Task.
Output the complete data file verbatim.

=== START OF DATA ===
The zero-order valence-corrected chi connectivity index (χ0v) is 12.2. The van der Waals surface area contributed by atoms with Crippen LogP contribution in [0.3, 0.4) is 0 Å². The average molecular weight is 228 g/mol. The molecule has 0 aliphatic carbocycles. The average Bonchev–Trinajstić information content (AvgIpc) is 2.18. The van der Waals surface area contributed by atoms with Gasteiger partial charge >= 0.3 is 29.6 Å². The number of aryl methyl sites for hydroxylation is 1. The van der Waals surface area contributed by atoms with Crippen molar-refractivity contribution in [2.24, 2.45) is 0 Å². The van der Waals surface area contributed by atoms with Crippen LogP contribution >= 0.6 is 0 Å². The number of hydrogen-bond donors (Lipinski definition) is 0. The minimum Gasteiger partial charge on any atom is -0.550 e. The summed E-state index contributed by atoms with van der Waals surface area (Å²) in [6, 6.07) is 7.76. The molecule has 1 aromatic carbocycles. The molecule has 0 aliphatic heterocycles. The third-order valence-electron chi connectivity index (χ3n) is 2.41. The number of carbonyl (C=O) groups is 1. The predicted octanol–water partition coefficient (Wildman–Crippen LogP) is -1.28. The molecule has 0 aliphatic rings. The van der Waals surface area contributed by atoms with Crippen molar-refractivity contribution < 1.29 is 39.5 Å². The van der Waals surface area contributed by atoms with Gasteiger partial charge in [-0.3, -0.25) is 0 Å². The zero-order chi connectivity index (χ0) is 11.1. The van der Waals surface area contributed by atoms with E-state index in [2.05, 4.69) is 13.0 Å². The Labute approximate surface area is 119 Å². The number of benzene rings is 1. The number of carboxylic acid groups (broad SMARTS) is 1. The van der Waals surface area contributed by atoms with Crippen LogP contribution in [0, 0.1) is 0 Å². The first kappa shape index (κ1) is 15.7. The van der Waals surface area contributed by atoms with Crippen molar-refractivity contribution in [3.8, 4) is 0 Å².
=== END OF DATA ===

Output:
The zero-order valence-corrected chi connectivity index (χ0v) is 12.2. The van der Waals surface area contributed by atoms with Crippen LogP contribution in [0.3, 0.4) is 0 Å². The average molecular weight is 228 g/mol. The molecule has 0 aliphatic carbocycles. The average Bonchev–Trinajstić information content (AvgIpc) is 2.18. The van der Waals surface area contributed by atoms with Gasteiger partial charge >= 0.3 is 29.6 Å². The number of aryl methyl sites for hydroxylation is 1. The van der Waals surface area contributed by atoms with Crippen molar-refractivity contribution in [2.24, 2.45) is 0 Å². The van der Waals surface area contributed by atoms with Crippen LogP contribution >= 0.6 is 0 Å². The number of hydrogen-bond donors (Lipinski definition) is 0. The minimum Gasteiger partial charge on any atom is -0.550 e. The summed E-state index contributed by atoms with van der Waals surface area (Å²) in [6, 6.07) is 7.76. The molecule has 1 aromatic carbocycles. The molecule has 0 aliphatic heterocycles. The third-order valence-electron chi connectivity index (χ3n) is 2.41. The number of carbonyl (C=O) groups is 1. The predicted octanol–water partition coefficient (Wildman–Crippen LogP) is -1.28. The molecule has 0 aliphatic rings. The van der Waals surface area contributed by atoms with Crippen molar-refractivity contribution < 1.29 is 39.5 Å². The van der Waals surface area contributed by atoms with Gasteiger partial charge in [-0.3, -0.25) is 0 Å². The zero-order chi connectivity index (χ0) is 11.1. The van der Waals surface area contributed by atoms with E-state index in [2.05, 4.69) is 13.0 Å². The Labute approximate surface area is 119 Å². The number of benzene rings is 1. The number of carboxylic acid groups (broad SMARTS) is 1. The van der Waals surface area contributed by atoms with Crippen LogP contribution in [0, 0.1) is 0 Å². The first kappa shape index (κ1) is 15.7. The van der Waals surface area contributed by atoms with Crippen molar-refractivity contribution in [3.8, 4) is 0 Å².